Heart Strings

Singer-songwriter and guitarist Aaron Kaufman uses music to heal — and to help at-risk kids find their voices

Tana Helene
aaronkaufman004_hirescmyk
aaronkaufman004_hirescmyk

Despite being the son of two artists and the winner of a NPR songwriting award and a BMI John Lennon scholarship, singer-songwriter Aaron Kaufman worked briefly as an analyst for Target in Minnesota after graduating from Carleton College. And at another point he was “determined” to find a teaching job in China, but a Houston nonprofit had other plans for the self-taught guitarist, whose voice has been compared to Justin Timberlake’s and who cites influences from Bon Iver to ’90s R&B.


“My mom read a New York Times article about a nonprofit down here called Purple Songs Can Fly,” he remembers. The Connecticut native applied for an internship and ventured southward in 2008 to take the unpaid summer gig, which involved writing and recording songs with young patients (and their siblings) at Texas Children’s and sending them home with a CD at the end of their hospital visit.

When he returned to Minnesota, he missed the work. Serendipitously, Purple Songs Can Fly asked Kaufman back to Houston. One thing led to another, and he connected with Music Doing Good, a nonprofit that provides music education outside of school settings. The 6-year-old org named him media producer in 2012.

Kaufman wears a lot of hats, from working with the marketing team to audio-visual work. “Nonprofit wasn’t necessarily what I thought I’d be doing, but it’s very powerful and rewarding to bring music opportunities to at-risk students in Houston schools,” he says.

In addition to doling out funds — 74 scholarships last year alone — and placing instruments in the hands of students who need them, Music Doing Good conducts ongoing outreach. One such effort is a year-long program in which kids from underserved neighborhoods study one genre of music and put on a musical at year’s end. “They help write the show and work with musicians, then they perform at the Hobby Center,” says Kaufman. “Kids who have no choir in school are standing on a premiere stage, and they pack the house!” Kaufman himself works in the studio, helping kids record songs and preparing for a bi-annual benefit concert to raise funds for the program.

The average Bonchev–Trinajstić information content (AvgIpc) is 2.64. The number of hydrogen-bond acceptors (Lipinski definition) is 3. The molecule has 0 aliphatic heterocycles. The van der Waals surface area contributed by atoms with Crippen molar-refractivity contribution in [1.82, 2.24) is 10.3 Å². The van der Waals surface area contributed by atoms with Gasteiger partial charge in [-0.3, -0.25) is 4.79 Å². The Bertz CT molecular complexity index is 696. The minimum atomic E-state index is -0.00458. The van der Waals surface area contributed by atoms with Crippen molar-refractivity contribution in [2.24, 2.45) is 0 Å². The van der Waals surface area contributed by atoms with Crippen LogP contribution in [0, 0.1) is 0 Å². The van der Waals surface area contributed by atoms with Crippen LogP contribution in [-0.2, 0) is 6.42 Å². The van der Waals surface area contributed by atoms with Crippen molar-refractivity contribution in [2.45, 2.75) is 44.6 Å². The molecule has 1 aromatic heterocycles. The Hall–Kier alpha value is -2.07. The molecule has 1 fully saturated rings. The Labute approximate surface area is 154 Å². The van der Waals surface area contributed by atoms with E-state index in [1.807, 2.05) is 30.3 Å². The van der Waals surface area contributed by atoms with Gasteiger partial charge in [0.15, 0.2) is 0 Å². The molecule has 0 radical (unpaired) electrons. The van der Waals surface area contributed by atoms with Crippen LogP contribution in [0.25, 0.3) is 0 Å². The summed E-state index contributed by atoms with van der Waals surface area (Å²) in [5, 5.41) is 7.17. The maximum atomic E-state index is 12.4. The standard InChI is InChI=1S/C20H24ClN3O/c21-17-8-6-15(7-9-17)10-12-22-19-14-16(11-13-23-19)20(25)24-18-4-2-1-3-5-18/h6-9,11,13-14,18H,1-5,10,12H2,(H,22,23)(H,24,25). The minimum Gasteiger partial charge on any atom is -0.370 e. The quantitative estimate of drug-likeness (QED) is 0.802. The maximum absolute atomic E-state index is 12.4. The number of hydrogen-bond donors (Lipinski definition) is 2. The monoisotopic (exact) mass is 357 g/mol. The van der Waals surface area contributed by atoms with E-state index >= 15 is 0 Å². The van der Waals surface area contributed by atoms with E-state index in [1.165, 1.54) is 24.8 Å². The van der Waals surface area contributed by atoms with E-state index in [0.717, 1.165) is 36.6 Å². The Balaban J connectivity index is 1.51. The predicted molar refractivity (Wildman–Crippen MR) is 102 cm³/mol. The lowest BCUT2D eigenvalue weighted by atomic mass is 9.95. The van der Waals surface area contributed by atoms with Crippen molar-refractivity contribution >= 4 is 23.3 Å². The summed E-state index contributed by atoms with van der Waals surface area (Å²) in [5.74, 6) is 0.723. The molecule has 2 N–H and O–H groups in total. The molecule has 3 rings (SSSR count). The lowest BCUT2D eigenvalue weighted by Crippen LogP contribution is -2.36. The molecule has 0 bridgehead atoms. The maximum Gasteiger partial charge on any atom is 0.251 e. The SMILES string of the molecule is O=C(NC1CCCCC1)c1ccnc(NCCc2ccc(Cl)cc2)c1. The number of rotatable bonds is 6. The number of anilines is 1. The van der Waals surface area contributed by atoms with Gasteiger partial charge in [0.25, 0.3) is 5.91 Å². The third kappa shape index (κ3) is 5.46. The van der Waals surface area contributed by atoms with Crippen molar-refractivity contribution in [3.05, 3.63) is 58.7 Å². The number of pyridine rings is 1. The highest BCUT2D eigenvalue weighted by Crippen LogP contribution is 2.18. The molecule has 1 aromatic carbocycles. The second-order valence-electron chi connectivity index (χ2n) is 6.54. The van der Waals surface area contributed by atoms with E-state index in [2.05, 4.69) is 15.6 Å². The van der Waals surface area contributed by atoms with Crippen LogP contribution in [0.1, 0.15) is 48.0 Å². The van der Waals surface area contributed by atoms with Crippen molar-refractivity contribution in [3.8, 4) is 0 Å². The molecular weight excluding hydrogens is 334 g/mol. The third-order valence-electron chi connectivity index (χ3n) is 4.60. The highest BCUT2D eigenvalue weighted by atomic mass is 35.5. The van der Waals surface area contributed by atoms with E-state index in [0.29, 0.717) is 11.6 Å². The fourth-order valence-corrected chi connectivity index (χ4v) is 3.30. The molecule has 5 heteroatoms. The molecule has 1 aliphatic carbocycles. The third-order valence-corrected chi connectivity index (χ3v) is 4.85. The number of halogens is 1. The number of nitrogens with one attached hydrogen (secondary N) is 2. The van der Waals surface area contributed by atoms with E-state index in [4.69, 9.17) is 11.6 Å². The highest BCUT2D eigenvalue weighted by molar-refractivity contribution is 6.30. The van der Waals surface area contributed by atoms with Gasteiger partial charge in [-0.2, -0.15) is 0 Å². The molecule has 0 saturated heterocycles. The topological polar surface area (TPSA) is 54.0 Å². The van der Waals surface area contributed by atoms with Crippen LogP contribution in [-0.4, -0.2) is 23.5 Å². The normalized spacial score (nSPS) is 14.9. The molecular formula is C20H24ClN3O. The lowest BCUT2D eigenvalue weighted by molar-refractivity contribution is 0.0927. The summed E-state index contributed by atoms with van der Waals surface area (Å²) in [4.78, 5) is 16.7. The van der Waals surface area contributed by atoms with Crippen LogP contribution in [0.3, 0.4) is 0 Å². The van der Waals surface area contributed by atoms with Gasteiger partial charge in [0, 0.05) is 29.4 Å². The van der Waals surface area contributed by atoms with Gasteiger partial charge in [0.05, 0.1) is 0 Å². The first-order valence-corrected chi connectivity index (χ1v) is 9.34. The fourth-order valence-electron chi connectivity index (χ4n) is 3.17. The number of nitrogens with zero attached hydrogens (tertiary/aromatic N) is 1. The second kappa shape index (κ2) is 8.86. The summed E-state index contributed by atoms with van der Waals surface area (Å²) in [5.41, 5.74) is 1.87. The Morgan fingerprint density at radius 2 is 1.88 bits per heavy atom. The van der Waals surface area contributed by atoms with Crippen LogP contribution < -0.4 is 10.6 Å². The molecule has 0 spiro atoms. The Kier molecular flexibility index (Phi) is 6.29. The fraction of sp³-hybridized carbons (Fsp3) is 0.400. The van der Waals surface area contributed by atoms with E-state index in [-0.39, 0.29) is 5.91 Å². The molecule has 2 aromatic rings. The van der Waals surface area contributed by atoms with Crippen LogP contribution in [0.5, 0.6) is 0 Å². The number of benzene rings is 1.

And it’s not just about preparing kids for possible music careers, as many won’t choose that path. It goes deeper, and impacts all students. “Music education is essential to their thinking,” he says.

When he’s not collaborating with co-workers and students, the yogi is writing and pitching songs in Nashville, Los Angeles and New York. “I’m finishing up songs and mastering them at Sugar Hill Studios,” he says.

He plays about 40 shows a year, including private house concerts and the occasional yoga class. “My music has a flow to it that fits very well with yoga,” he says. “Intimate shows — just me and my acoustic guitar — are my favorite thing, like playing in patients’ hospital rooms. I don’t play an 8-year-old’s favorite music, but it helps develop a sense of intimacy and quiet.”

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